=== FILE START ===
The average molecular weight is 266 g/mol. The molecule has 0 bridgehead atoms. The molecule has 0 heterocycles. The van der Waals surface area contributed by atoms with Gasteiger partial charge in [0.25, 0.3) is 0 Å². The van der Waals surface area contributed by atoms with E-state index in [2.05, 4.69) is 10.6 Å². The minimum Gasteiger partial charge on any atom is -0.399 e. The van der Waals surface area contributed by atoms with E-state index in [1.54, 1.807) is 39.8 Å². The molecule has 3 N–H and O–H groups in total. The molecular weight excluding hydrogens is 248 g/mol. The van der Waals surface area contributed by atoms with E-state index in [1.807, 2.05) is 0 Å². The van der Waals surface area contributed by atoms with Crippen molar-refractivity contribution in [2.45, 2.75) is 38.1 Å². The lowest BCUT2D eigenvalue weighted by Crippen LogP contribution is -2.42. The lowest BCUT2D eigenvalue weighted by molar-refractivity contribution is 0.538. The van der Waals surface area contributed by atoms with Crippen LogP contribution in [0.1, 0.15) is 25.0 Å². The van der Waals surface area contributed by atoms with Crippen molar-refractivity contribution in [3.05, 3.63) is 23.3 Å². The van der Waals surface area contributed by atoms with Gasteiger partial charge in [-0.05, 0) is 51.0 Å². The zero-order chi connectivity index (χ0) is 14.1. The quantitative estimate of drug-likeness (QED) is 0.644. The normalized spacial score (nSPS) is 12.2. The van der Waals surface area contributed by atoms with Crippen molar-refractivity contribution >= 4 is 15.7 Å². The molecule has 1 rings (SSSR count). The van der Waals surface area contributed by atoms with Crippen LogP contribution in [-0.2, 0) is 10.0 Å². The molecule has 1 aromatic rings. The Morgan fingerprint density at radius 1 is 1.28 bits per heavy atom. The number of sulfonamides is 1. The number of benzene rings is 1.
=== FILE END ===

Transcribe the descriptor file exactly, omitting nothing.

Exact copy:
The average molecular weight is 266 g/mol. The molecule has 0 bridgehead atoms. The molecule has 0 heterocycles. The van der Waals surface area contributed by atoms with Gasteiger partial charge in [0.25, 0.3) is 0 Å². The van der Waals surface area contributed by atoms with E-state index in [2.05, 4.69) is 10.6 Å². The minimum Gasteiger partial charge on any atom is -0.399 e. The van der Waals surface area contributed by atoms with E-state index in [1.54, 1.807) is 39.8 Å². The molecule has 3 N–H and O–H groups in total. The molecular weight excluding hydrogens is 248 g/mol. The van der Waals surface area contributed by atoms with E-state index in [1.807, 2.05) is 0 Å². The van der Waals surface area contributed by atoms with Crippen molar-refractivity contribution in [2.45, 2.75) is 38.1 Å². The lowest BCUT2D eigenvalue weighted by Crippen LogP contribution is -2.42. The lowest BCUT2D eigenvalue weighted by molar-refractivity contribution is 0.538. The van der Waals surface area contributed by atoms with Crippen LogP contribution in [0.1, 0.15) is 25.0 Å². The van der Waals surface area contributed by atoms with Crippen molar-refractivity contribution in [3.05, 3.63) is 23.3 Å². The van der Waals surface area contributed by atoms with Gasteiger partial charge in [-0.05, 0) is 51.0 Å². The zero-order chi connectivity index (χ0) is 14.1. The quantitative estimate of drug-likeness (QED) is 0.644. The normalized spacial score (nSPS) is 12.2. The van der Waals surface area contributed by atoms with Crippen molar-refractivity contribution >= 4 is 15.7 Å². The molecule has 1 rings (SSSR count). The van der Waals surface area contributed by atoms with Crippen LogP contribution in [-0.2, 0) is 10.0 Å². The molecule has 1 aromatic rings. The Morgan fingerprint density at radius 1 is 1.28 bits per heavy atom. The number of sulfonamides is 1. The number of benzene rings is 1.